District-Wide Twitter Contest
Thanks for stopping by my poster session at ISTE 2015! On this page you can find:
- ISTE Standards addresses in this poster session/activity
- Link to my Twitter Resources Page
- Link to my blog post reflection about the district-wide Twitter contest
- Suggestions for implementing your own Twitter contest
- A Storify slideshow of all the Tweets from the challenges
- An embedded Google Sheet of each challenge
I’d love your feedback; don’t forget to review my sessions in the ISTE 2015 Conference App or by clicking here!
ISTE Standards Addressed
This poster session and activity addresses the following ISTE Standards:
Administrators, Standard 2: Digital-Age Learning Culture
Coaches, Standard 3: Digital Age Learning Environment
Coaches, Standard 4: Professional Development and Program Evaluation
Teachers, Standard 3: Model Digital Age Work and Learning
Teachers, Standard 5: Engage in Professional Growth and Leadership
If you’re interested in holding your own Twitter PD, or just interested in walking yourself through using Twitter in education, check out my Twitter Resources page. It has all the links I use when leading a Twitter PD session with teachers and administrators.
Reflection on the Twitter Contest
I wrote a blog post shortly after the Twitter contest. You can read it by clicking here. I’ve also included a blurb from my post with my suggestions for implementing your own district or school-wide Twitter contest below.
Suggestions to Implement Your Own Challenge (from my blog):
To implement your own challenge, here are my suggestions:
- Lead a face-to-face training first. People feel more brave and willing to step out of their comfort zone when they have a buddy (you!) by their side. This will show them the ropes and get them comfortable following people and sending tweets.
- Create a list of tasks that are very simple, and will only take seconds to minutes to do. Our to-do lists are already out of control, so no one wants to sign up to do something that’s going to take a long time, every day, for an extended period of time.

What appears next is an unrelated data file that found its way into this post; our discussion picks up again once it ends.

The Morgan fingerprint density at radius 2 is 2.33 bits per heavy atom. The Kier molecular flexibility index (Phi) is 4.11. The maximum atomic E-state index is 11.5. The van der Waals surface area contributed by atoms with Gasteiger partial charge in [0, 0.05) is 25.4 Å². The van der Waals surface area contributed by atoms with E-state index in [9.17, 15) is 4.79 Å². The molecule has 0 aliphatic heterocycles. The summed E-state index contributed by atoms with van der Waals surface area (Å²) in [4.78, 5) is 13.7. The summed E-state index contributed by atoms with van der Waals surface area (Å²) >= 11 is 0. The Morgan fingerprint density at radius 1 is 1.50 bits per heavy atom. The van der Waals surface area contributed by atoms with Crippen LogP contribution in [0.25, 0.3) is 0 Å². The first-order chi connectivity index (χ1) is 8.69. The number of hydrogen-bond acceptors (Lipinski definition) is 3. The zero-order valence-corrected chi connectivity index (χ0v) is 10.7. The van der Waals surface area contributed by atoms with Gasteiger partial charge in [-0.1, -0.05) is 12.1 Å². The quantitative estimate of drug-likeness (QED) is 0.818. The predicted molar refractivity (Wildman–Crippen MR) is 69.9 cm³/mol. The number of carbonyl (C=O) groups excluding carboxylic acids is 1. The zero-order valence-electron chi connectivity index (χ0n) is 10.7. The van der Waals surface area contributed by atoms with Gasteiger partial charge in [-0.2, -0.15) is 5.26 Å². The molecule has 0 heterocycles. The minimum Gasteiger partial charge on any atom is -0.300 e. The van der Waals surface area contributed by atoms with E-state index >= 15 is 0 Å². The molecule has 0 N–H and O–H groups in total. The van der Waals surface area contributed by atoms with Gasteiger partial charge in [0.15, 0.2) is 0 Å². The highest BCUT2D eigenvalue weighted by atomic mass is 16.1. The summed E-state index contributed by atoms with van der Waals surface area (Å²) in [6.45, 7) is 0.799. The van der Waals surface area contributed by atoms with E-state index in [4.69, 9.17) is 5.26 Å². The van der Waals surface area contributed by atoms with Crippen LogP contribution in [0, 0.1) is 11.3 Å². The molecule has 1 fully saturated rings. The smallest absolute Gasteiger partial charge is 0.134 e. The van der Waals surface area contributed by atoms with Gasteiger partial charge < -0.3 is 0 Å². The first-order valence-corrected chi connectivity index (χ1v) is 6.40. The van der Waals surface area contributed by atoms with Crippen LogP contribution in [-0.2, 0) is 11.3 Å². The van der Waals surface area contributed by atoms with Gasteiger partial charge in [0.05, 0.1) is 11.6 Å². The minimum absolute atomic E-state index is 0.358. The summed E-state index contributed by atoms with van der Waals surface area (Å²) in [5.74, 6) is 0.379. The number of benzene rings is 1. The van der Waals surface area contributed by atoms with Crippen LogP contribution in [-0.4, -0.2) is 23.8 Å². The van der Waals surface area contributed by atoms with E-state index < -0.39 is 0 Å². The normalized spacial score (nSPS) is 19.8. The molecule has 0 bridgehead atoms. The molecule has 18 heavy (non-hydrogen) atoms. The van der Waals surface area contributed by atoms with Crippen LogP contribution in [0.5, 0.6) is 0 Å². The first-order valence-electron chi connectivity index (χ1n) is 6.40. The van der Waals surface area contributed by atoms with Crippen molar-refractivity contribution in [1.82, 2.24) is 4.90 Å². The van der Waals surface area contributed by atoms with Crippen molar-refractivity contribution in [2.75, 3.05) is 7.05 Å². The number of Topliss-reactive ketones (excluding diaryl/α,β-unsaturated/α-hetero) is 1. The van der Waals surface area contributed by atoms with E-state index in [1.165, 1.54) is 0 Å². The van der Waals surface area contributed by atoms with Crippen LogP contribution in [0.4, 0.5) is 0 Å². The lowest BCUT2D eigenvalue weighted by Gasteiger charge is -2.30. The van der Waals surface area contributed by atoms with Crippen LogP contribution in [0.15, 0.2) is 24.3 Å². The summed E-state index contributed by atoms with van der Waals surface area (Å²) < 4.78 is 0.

- Tasks should encourage participants to learn a new aspect of Twitter, make new connections or share new resources.
- Include a task that encourages participants to get their “classroom neighbor” to join, so others who did not attend your initial training can start Tweeting.
- Include a task that encourages participants to check out a Twitter chat, so they can see the real power of Twitter.
- Create a list of the tasks each day, so teachers can see what’s coming, complete their task early if needed or go back to catch up. I created my list in a Google Spreadsheet that I shared out by creating a shortened URL with bit.ly (see my challenges below).
- Offer prizes for participants and the winners! I also created a certificate of participation for every teacher who participated (even one tweet, one day).
- I would probably only do 15 days if I did this again. I think cutting it in half would seem like less of a commitment, and potentially encourage more people to participate. The momentum was still gong strong on Day 15, but by day 30 the participation had dwindled significantly.